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#1 16-09-2020 10:13:49

johnedward
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From: Paris - France
Registered: 21-12-2009
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GBP/USD: declining UK unemployment figures put an end to pound decline

GBP/USD: declining UK unemployment figures put an end to the pound's decline


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In a market characterised by narrow ranges and little or no volatility, the British pound (GBP) stood out. Last week it fell dramatically, as Friday's sell-off pushed the EUR/GBP pair to near 0.93, while the GBP/USD pair dropped below 1.28. The GBP/USD has been in a very volatile trading range since last week's trading session.

This occurred against the backdrop of the GBP/USD trading near 1.35 at the end of last month, making this drop impressive. It all started when the UK was ready to break international law for the Brexit divorce, sending a negative message to the financial markets. Naturally, the pound sterling suffered in all areas, with investors seeing any rise as just another excuse to sell it.

The Bank of England is due to deliver its monetary policy this week, so the GBP could find support before it does. In the meantime, sterling pairs have found support from an unexpected source: the monthly unemployment number.

Last month's data is a pleasant surprise

For last month, the change in the number of claimants was expected to reveal almost 99,000 new people claiming unemployment benefits. Specifically, the market expected 100,000, but the actual number was 74,000. In addition, the previous figure released a month ago was revised downward from 95,000 to 70,000. A double positive for the British economy, ending the GBP's decline.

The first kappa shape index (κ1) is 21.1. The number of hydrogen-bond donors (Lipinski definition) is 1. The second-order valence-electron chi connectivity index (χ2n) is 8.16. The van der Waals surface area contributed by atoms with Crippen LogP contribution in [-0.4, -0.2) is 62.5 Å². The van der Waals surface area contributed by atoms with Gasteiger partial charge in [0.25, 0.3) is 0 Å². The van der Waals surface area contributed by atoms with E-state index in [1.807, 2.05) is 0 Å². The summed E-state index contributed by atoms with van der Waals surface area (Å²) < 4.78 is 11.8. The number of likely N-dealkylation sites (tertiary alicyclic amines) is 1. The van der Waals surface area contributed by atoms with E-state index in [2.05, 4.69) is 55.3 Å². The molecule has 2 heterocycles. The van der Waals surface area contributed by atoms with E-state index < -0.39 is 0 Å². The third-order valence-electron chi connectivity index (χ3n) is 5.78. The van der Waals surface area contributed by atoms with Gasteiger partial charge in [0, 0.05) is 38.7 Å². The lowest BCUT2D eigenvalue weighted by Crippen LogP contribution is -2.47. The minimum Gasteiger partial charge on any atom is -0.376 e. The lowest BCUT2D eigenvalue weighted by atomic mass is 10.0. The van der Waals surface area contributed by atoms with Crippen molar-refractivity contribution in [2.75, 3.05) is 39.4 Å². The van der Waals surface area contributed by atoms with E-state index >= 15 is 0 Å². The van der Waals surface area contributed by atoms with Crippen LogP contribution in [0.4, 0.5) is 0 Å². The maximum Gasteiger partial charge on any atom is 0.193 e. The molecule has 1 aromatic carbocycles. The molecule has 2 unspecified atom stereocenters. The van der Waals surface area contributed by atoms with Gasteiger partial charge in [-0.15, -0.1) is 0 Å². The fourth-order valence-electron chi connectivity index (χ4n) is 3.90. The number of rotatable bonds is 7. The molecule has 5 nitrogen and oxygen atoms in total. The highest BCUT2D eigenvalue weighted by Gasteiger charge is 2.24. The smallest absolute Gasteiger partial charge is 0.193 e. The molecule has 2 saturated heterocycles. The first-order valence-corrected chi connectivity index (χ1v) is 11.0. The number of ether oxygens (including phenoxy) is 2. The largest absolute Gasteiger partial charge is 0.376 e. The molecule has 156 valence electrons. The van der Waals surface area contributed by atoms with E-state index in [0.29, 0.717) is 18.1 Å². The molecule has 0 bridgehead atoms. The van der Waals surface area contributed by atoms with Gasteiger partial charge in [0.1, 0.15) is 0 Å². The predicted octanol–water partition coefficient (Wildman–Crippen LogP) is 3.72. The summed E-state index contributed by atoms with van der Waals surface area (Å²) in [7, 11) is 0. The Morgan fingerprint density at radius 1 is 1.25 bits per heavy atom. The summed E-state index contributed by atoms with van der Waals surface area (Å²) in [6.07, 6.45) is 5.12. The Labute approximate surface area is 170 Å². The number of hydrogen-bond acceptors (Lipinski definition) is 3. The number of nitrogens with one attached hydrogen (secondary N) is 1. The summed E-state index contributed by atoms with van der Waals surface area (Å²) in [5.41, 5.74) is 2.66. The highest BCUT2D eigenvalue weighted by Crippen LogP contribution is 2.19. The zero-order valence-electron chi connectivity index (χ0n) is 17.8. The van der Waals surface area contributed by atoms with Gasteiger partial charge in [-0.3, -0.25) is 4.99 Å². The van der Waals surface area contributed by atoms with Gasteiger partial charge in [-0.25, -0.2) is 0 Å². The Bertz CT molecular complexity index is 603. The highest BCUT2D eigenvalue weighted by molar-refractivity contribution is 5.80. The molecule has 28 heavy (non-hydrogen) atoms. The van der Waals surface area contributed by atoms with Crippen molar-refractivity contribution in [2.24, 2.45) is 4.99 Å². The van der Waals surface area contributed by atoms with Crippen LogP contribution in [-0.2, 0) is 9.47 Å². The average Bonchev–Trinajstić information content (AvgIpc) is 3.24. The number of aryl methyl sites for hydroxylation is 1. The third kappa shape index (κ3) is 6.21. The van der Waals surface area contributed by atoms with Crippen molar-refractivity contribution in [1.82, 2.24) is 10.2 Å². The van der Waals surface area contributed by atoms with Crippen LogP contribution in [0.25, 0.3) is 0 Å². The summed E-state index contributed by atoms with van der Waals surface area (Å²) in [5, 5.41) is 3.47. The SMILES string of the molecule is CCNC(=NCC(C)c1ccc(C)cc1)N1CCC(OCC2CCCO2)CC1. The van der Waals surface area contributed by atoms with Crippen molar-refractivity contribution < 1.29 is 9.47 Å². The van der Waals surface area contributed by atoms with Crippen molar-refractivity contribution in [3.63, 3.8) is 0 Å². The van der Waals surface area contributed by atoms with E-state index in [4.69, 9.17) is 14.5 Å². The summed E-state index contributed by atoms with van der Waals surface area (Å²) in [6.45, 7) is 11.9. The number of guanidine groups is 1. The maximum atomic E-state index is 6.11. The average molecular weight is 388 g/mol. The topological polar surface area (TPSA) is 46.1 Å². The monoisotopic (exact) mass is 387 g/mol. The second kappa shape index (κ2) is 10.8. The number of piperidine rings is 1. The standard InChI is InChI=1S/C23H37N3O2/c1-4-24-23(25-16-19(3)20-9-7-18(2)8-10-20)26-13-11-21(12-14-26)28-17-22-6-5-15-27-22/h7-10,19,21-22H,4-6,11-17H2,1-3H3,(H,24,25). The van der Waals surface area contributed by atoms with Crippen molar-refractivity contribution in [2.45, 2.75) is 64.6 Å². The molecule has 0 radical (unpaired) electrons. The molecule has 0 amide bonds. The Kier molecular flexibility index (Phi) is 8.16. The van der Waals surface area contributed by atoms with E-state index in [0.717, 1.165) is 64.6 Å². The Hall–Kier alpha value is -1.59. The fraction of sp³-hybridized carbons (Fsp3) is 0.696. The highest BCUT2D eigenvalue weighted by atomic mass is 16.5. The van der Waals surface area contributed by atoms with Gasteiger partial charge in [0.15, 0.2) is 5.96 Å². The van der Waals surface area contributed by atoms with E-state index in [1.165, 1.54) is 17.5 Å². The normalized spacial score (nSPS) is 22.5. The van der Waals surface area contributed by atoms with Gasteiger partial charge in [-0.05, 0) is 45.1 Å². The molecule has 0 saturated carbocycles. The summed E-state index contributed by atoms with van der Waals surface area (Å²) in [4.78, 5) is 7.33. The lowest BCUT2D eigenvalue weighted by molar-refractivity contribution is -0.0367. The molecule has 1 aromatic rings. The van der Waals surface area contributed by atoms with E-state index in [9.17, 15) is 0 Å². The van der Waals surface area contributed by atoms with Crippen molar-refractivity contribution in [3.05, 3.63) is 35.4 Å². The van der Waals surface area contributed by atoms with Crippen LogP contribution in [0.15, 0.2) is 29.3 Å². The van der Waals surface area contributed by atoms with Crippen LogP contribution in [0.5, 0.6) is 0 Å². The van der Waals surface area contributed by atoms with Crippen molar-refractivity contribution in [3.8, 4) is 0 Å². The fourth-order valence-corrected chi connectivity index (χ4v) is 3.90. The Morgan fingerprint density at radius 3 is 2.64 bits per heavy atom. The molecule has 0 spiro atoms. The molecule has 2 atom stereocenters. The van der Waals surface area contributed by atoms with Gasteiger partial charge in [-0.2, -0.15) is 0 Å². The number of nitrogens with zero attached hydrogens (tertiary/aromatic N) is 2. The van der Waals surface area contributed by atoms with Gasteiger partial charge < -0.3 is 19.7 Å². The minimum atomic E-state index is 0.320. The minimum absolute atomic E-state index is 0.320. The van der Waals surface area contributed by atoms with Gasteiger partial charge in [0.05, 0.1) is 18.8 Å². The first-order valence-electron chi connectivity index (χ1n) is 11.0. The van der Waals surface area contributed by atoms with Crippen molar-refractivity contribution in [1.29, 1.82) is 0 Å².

However, the GBP remains weak. It is still trading above 0.92 against an exceptionally strong EUR and has fallen aggressively against the CHF, a safe-haven currency. It is increasingly trading as the currency of an emerging market, a feature observed since last year.

This week, the Bank of England is not expected to change the situation for the GBP. On the contrary, the main driver for the GBP is the Brexit divorce and the way things are going between the two parties.

After the UK announced its intentions, the European Union retaliated. It made it clear that it would make its decision on the euro clearing system (currently in London) by the end of this month.

If this game of retaliation continues, the GBP will end up being one of the most volatile currencies on the forex dashboard for the rest of 2020. Coupled with the November U.S. elections, it is likely that the currency market will move on different data than the economy.

For now, the 1.29 level seems to be the pivot of the GBP/USD - the most important GBP pair. It is expected that the market will continue to cross it until things become clearer regarding the Brexit situation.

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